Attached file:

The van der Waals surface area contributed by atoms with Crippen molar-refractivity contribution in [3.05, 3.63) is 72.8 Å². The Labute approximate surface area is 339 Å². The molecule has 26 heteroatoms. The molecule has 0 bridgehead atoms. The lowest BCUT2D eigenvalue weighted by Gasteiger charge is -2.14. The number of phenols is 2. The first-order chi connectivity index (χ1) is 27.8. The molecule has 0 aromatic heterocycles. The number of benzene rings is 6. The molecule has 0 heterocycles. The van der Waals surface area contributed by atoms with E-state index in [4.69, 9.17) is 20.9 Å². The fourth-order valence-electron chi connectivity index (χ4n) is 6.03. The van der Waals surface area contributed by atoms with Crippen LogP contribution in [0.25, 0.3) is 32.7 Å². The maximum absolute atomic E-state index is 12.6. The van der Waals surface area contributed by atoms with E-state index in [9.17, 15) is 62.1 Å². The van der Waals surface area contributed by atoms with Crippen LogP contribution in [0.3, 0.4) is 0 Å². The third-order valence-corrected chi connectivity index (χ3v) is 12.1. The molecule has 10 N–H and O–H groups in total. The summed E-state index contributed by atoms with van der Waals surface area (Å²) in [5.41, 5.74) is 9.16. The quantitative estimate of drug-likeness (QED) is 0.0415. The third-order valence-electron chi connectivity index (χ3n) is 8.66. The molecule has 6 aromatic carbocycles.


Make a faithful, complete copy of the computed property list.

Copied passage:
The van der Waals surface area contributed by atoms with Crippen molar-refractivity contribution in [3.05, 3.63) is 72.8 Å². The Labute approximate surface area is 339 Å². The molecule has 26 heteroatoms. The molecule has 0 bridgehead atoms. The lowest BCUT2D eigenvalue weighted by Gasteiger charge is -2.14. The number of phenols is 2. The first-order chi connectivity index (χ1) is 27.8. The molecule has 0 aromatic heterocycles. The number of benzene rings is 6. The molecule has 0 heterocycles. The van der Waals surface area contributed by atoms with E-state index in [4.69, 9.17) is 20.9 Å². The fourth-order valence-electron chi connectivity index (χ4n) is 6.03. The van der Waals surface area contributed by atoms with Crippen LogP contribution in [0.25, 0.3) is 32.7 Å². The maximum absolute atomic E-state index is 12.6. The van der Waals surface area contributed by atoms with E-state index in [9.17, 15) is 62.1 Å². The van der Waals surface area contributed by atoms with Crippen LogP contribution in [0.3, 0.4) is 0 Å². The third-order valence-corrected chi connectivity index (χ3v) is 12.1. The molecule has 10 N–H and O–H groups in total. The summed E-state index contributed by atoms with van der Waals surface area (Å²) in [5.41, 5.74) is 9.16. The quantitative estimate of drug-likeness (QED) is 0.0415. The third-order valence-electron chi connectivity index (χ3n) is 8.66. The molecule has 6 aromatic carbocycles.